Lesley had noted a cluster of Fitzhenry deaths in the register of the church of St John the Evangelist, Westminster in the 1820s and 1830s. This is one of the London parishes that has now been digitised by Ancestry from the collections held by the London Metropolitan Archives.
Here are the deaths - all children:
20th April 1825 - An infant of Annastatia Fitzhenry - abode Pye Street. No ceremony performed.
25th March 1833 - William Fitzhenry N. aged 11 months - abode 15 Chapter Street., ceremony performed by J Hughes, curate.
3rd July 1834 - James Fitzhenry H.D. aged 4 months - abode 15 Chapter Street - ceremony performed by J Hughes, curate.
17th November 1834 - Michael Fitzhenry H.D. aged 7 years - abode 15 Chapter Street, ceremony by John Jennings, Rector.
27th June 1836 - Mary Fitzhenry H.D. aged 8 months - abode 15 Chapter Street, ceremony performed by J Hughes, curate.
We think these are all children of Michael Fitzhenry and Anastasia Welch.
Here's our working (as they say on the exam papers...)
We have baptism records for Michael Fitzhenry (born 17 Feb 1828) and James Fitzhenry (born 2 March 1834) which match the age at death for these two children.
Mary would have been born in November 1835 - we have a Margaret Fitzhenry born 29 October 1835. Perhaps a clerical error, especially as Michael and Anastasia had a daughter Mary Ann born 1830 who was still very much alive at the 1841 census.
We haven't got a birth/baptism recorded for William, but his birth would have been around April 1832. This fits nicely between Mary Ann born 3 October 1830 and James born in March 1834.
So that accounts for all the children who lived at 15 Chapter Street and who were not mentioned in the 1841 census when the family were living at Silver Street in the parish of St George Bloomsbury.
But what of the "infant of Annastatia Fitzhenry" of Pye Street buried April 1825?
This is a tricky one as Michael and Anastasia weren't married until November 1825 and the first child that we had a baptism record for was Patrick born April 1826. This implies that Anastasia was already 3 months pregnant with Patrick when she and Michael were married at St Mary's Lambeth, the parish in which her sister Ann Sullivan (nee Welch) lived.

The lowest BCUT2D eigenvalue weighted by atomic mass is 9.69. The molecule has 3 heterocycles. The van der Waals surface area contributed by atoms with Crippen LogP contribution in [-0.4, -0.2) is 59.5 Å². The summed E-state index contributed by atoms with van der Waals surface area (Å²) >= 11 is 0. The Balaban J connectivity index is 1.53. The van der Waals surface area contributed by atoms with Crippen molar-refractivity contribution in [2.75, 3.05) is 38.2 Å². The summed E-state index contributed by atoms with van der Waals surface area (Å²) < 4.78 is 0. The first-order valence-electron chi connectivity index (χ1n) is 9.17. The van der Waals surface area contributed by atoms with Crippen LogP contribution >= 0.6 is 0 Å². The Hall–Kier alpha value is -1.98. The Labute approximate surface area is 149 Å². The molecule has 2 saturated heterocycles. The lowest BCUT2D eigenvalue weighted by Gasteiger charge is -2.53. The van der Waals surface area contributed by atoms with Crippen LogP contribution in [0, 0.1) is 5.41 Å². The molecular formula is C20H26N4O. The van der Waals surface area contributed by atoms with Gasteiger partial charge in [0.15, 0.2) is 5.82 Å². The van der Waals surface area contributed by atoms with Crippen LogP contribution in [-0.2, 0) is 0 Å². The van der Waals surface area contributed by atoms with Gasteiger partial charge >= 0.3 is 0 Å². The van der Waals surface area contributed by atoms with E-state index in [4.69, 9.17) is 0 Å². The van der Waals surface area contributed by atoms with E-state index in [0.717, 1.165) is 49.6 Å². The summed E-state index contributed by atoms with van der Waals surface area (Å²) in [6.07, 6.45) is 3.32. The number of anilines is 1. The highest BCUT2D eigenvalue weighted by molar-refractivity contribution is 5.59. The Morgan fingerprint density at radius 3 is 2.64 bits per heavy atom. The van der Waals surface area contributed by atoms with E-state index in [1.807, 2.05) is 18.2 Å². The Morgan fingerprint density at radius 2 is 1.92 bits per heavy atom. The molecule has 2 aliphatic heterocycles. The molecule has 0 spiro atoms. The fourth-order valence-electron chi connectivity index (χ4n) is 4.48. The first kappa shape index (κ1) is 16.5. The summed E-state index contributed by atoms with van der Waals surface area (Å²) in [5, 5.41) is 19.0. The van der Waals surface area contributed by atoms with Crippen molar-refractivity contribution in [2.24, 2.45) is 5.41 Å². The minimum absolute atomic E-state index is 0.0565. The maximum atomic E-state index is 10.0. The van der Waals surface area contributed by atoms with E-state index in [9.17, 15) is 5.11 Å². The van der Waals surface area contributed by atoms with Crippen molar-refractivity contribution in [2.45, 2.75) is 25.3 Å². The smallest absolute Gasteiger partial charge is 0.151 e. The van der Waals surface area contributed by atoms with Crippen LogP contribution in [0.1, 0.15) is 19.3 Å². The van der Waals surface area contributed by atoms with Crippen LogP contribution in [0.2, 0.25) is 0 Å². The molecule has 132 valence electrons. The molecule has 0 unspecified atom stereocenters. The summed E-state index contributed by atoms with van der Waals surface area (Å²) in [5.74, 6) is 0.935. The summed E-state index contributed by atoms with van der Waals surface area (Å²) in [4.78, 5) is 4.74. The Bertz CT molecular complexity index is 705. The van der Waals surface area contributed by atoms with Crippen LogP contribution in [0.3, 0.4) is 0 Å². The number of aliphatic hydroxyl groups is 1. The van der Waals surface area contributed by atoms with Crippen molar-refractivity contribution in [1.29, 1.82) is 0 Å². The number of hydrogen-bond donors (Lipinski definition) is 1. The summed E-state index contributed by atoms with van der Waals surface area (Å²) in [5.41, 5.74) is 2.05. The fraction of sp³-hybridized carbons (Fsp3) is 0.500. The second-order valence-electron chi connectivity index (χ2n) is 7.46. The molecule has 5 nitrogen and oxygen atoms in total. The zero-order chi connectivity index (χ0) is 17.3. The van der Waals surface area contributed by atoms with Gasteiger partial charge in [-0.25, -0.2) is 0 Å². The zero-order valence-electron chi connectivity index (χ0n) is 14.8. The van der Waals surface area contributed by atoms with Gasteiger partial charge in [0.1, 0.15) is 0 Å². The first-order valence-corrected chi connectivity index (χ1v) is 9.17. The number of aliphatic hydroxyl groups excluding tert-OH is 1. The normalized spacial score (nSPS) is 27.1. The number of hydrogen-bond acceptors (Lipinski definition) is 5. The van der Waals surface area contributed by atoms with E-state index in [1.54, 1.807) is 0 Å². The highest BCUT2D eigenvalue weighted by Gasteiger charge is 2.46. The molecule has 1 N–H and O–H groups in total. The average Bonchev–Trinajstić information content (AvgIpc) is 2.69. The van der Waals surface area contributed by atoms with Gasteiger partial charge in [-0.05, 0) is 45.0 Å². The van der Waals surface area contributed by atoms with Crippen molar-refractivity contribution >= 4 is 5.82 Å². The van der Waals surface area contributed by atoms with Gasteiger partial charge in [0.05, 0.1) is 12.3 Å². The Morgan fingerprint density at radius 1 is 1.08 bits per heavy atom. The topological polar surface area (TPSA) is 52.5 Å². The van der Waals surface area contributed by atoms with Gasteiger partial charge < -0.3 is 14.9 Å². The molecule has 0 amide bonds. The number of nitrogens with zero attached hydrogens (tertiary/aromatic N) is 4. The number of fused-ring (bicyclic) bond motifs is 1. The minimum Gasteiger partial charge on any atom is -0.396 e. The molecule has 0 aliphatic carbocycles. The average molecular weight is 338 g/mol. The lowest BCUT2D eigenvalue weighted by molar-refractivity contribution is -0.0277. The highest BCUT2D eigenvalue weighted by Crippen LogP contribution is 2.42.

Me and Lesley have batted this one about and come up with a couple of theories.
1. Michael and Anastasia were married in Ireland in a Roman Catholic ceremony. When they came to England, they may have found that their Catholic marriage was not considered legal. Anastasia had a stillborn child and gave the Church of England priest of St John the Evangelist her "married" name for the child's burial. As they had already said to this parish that they were married, they had to chose another parish for banns and marriage, so chose her sister's parish to have the Church of England ceremony to make their marriage legal in English law.
2. Michael and Anastasia were betrothed, Anastasia fell pregnant and they planned to get married to make everything legitimate. Apparently getting pregnant out of wedlock was no great shame as long as you were married before the baby arrived. Perhaps something prevented them getting married when they planned, perhaps the baby was premature. But anyway, Anastasia had to bury her stillborn child and as they were living in the parish of St John the Evangelist, she gave a "married" name to ensure that her baby would not be entered as "baseborn" in the burial register. A few months later she found herself pregnant again, but could not risk having the marriage ceremony in the parish of St John as the parish priest had been told that she was already married. Hence they married at St Mary's Lambeth.
The addresses - Pye Street and Chapter Street - still exist in Westminster today. With the family living there, this would explain why subsequent baptisms of the Fitzhenry children were held at the Catholic chapel of St Mary's Westminster.
As for the notations "N" and "H.D." after the children's names in the register, I have no idea what they mean. They do not seem to follow a set pattern with other entries in the register. A third notation was "D". Very few had no notation at all. If anyone know what these abbreviations signified, I'd be very grateful to know.
Source Citation: London Metropolitan Archives, Saint John The Evangelist: Smith Square, Westminster, Transcript of Burials, 1825 Jan-1825 Dec, DL/t Item, 091/039
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